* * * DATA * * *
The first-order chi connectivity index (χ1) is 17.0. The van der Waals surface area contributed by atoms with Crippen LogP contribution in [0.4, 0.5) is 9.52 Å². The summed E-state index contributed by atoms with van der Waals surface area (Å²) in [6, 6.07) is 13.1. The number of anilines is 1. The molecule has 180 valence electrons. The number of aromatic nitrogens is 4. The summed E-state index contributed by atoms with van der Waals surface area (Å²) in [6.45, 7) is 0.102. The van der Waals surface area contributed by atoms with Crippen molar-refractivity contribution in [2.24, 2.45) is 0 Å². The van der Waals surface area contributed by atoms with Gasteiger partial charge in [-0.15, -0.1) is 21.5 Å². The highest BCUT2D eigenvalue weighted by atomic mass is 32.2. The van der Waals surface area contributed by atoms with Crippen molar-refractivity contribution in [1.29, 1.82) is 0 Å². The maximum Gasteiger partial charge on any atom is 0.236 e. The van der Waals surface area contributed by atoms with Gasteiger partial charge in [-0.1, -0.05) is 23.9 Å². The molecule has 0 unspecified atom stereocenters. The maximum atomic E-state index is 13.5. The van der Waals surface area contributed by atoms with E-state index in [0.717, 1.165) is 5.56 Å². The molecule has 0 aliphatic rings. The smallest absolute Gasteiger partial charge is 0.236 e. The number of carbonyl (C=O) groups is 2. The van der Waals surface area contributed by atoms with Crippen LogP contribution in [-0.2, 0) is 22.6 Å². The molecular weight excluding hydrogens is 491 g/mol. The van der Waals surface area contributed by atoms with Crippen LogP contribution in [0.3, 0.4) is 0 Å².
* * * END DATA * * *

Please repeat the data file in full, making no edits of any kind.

The first-order chi connectivity index (χ1) is 17.0. The van der Waals surface area contributed by atoms with Crippen LogP contribution in [0.4, 0.5) is 9.52 Å². The summed E-state index contributed by atoms with van der Waals surface area (Å²) in [6, 6.07) is 13.1. The number of anilines is 1. The molecule has 180 valence electrons. The number of aromatic nitrogens is 4. The summed E-state index contributed by atoms with van der Waals surface area (Å²) in [6.45, 7) is 0.102. The van der Waals surface area contributed by atoms with Crippen molar-refractivity contribution in [2.24, 2.45) is 0 Å². The van der Waals surface area contributed by atoms with Gasteiger partial charge in [-0.15, -0.1) is 21.5 Å². The highest BCUT2D eigenvalue weighted by atomic mass is 32.2. The van der Waals surface area contributed by atoms with Crippen molar-refractivity contribution in [1.29, 1.82) is 0 Å². The maximum Gasteiger partial charge on any atom is 0.236 e. The van der Waals surface area contributed by atoms with Gasteiger partial charge in [-0.1, -0.05) is 23.9 Å². The molecule has 0 unspecified atom stereocenters. The maximum atomic E-state index is 13.5. The van der Waals surface area contributed by atoms with E-state index in [0.717, 1.165) is 5.56 Å². The molecule has 0 aliphatic rings. The smallest absolute Gasteiger partial charge is 0.236 e. The number of carbonyl (C=O) groups is 2. The van der Waals surface area contributed by atoms with Crippen LogP contribution in [-0.2, 0) is 22.6 Å². The molecular weight excluding hydrogens is 491 g/mol. The van der Waals surface area contributed by atoms with Crippen LogP contribution in [0.3, 0.4) is 0 Å².